Golden Coast Mead crafts authentic, modern meads that delight ecologically conscious and adventurous consumers. We endeavor to restore the health of the honeybee through the transformation of the honey market. We intend to lead the mead category as a creative, quality and regenerative force for good in the world.
We want the meads we make to be delightfully surprising. Flavor foremost, but story and adventure as well.
We endeavor to make mead and run our business in ways that resonate with our sense of what is good.
We endeavor to be a force for good in the world, specifically by helping bees, bee keepers and the ecosystems they and we depend on. We give 1% of our gross revenue to causes that help bees thrive. Save the Bees. Drink Mead.
Our Meads are Different. Lighter bodied, honey forward but balanced, we make most of our meads with ale yeast, a 1-to-4 California Honey to San Diego Spring Water Ratio, and an element like oak or lactobacillus to balance the finish. We want our meads to drink like a refreshing ale or invigorating sparkling wine, we want them to spread mirth, and arouse people to the beauty of life.
4089 Oceanside Blvd, Suite H
Oceanside, CA 92056
4470 Julian Rd
Julian, CA 92036
1993 - Co-Founder, Frank Golbeck watches his grandpa pour mead for the first time at family's apple ranch, Los Rios Rancho Tasting Room. Sees the guests transform to laughing, friendly people.
1996 - Wildlands Conservancy purchases Los Rios Rancho to preserve the land and apple orchard from tract home development.
2002 - Frank reads Beowulf, realizes his grandpa was pouring the same stuff these epic viking warriors were drinking. Reads Lord of the Rings, and Harry Potter. Mead is everywhere in these great stories. Gets a hippy-how-to book, Living on the Earth, from his mom, with a mead recipe. First effort to make mead is aborted.
2004 - Frank helps his grandpa clean out his attic and finds the last known bottle of his mead. He shares it with his then girlfriend Theresa (who he later marries) and his best friend Joe (who he later founds Golden Coast Mead with) - they have an epic night.
2005 - Frank and Theresa make their first batch of mead at UC Berkeley Co-Op Davis House. Many more batches follow. People drink 5 gallons in a night. Dance parties ensue.
2007 - Co-Founder Joe Colangelo says to Frank over a re-used yogurt container of mead, "People love this stuff, they'd probably give us money for it."
2007 - Joe and Frank graduate from UC Berkeley and join US Navy. Third future co-founder Praveen Ramineni graduates and goes to work at Deloitt as a consultant. Test batches continue being made.
2009 - Theresa and Frank get married. Theresa asks him what he would do with all of the time, money and energy in the world. Frank says that he'd make and share mead. Calls Joe to figure out how to start a business.
2010 - At inaugural tasting party, Joe and Frank ply Praveen with lots of mead, get him to join team as CFO. GCM is incorporated and first custom crush batch is produced at Triple B Ranches.
2011 - Frank gets out of the Navy, and GCM gets its licenses to sell mead. Joe, Frank and Praveen and a couple of frineds walk the first bottles of Mirth, produced at Triple B Ranches in Valley Center to the Pacific Ocean at Cardiff by the Sea on "The Great Mead Hike"
2012 - Raised $20,472 from 172 backers on Kickstarter, got first production facility leased and licensed in Oceanside, CA. Meanwhile they produce a "Farm House Batch" at Hacienda De Las Rosas Winery in Ramona. Golden Coast Mead becomes a 1% for the Planet Company, giving 1% of the their sales to work that helps restore the health of the honey bee.
2013 - First batches of San Diego Style Mead, California Oak and Orange Blossom, are produced with Maurey Fletcher at Golden Coast Mead. Sales Double over prior year.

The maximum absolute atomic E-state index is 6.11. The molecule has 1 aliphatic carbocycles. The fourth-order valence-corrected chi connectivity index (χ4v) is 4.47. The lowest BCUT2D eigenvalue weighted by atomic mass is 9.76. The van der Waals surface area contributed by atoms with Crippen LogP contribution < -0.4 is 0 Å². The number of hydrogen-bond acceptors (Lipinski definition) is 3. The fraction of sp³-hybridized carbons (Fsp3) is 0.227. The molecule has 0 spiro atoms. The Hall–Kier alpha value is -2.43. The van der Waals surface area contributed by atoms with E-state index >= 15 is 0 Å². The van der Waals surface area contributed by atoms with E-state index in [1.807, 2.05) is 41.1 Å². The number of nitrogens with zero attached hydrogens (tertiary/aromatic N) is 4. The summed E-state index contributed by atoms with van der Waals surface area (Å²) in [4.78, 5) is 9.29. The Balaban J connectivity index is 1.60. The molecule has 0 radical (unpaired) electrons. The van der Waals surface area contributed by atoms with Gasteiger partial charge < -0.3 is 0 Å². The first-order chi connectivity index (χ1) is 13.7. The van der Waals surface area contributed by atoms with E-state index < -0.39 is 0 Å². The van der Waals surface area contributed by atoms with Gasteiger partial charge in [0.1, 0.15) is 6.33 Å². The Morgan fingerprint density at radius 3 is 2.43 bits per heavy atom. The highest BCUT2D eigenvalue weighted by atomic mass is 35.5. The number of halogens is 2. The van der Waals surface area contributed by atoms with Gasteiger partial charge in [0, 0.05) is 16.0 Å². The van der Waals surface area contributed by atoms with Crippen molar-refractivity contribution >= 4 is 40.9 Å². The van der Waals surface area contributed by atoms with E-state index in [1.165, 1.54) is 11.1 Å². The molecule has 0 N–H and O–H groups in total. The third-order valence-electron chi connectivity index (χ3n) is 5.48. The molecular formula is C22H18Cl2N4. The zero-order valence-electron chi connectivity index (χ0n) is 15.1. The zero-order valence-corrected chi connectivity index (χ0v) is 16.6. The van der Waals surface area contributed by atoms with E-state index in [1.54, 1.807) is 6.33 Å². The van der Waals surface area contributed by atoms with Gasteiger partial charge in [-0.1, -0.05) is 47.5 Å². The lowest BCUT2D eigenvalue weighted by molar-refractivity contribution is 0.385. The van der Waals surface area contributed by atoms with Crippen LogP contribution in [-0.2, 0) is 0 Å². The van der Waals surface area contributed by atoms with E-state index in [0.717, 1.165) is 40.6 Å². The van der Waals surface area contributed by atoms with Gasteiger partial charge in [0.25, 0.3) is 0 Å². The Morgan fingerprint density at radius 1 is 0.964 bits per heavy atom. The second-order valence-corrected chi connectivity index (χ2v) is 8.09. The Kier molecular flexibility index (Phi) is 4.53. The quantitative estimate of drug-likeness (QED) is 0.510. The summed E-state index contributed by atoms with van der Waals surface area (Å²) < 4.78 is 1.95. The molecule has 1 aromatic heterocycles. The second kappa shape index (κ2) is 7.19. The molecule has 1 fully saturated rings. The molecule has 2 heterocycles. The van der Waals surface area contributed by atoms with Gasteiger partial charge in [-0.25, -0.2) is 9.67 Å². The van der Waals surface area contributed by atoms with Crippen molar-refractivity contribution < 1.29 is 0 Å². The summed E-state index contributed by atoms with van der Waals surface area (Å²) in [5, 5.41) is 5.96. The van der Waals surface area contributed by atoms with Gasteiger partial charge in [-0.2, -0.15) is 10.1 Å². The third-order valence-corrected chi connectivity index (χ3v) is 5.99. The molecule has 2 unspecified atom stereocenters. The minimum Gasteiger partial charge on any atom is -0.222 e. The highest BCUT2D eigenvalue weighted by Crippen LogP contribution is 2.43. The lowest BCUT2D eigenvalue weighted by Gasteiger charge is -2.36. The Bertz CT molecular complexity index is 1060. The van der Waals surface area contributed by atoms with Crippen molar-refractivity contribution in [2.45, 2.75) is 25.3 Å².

2014 - First distribution contract for San Diego is signed after negotiating with three different companies. Tasting room is opened and second space is leased. Sales double again over prior year. Savage Bois and Something Something Sour Mead debut.
2015 - Second through fourth distribution markets are opened for New York, New Jersey and Maryland/DC. Sour Orange Blossom Mead debuts as well as first special release of Mirth. Sales Double again over prior year.
2016 - TBD...
Mead is alcohol which is produced by fermenting honey. It is the oldest alcoholic beverage in the world.
Mead is a whole spectrum of alcohol, so it can be light ABV, dry, and refreshing, or thick, sweet and strong, bubbly or still and any where in between with any number of additional ingredients. It is very creative, it is very versatile, it is timeless and we think it can be good for the earth (you don't need a mono-culture of barley or grapes to make it, just bees on a healthy ecosystem).
Okay, okay, so we coined this term to describe our mead. Lighter bodied, honey forward but balanced, we make most of our meads with ale yeast, a 1-to-4 California Honey to San Diego Spring Water Ratio, and an element like oak or lactobacillus to balance the finish. We want our meads to drink like a refreshing ale or invigorating sparkling wine, we want them to spread mirth, and arouse people to the beauty of life.
Golden Coast Mead starts with basic ingredients: Water, Honey, and Yeast.
We begin by combining the water and the honey in a mixing tank. This enables us to achieve the correct honey-to-water ratio. When the mixture (known as "must") has the correct Brix (sugar density) we pump it into a temperature-controlled fermentation tank. During this time, we also add our yeast - the magic microorganism that parties hard. Yeast consumes the sugar found in the honey, and produces bubbles & booze (or CO2 and alcohol, technically speaking).
During the first three days, air and nutrients are added to keep the yeast healthy. While sugar is the meat & potatoes of yeast, nutrients are the fruits & veggies. Healthy yeast produces quick, clean, tasty mead. After the nutrient is added, the yeast is left alone to party away and make all the alcohol it can. Samples are taken daily to check the Brix. As the yeast eat the sugar, the density drops, and we can track the progress of the mead. As sugar is consumed, and less becomes available, the yeast die off and the yeast Valkyries take them to yeast Valhalla (the bottom of the tank).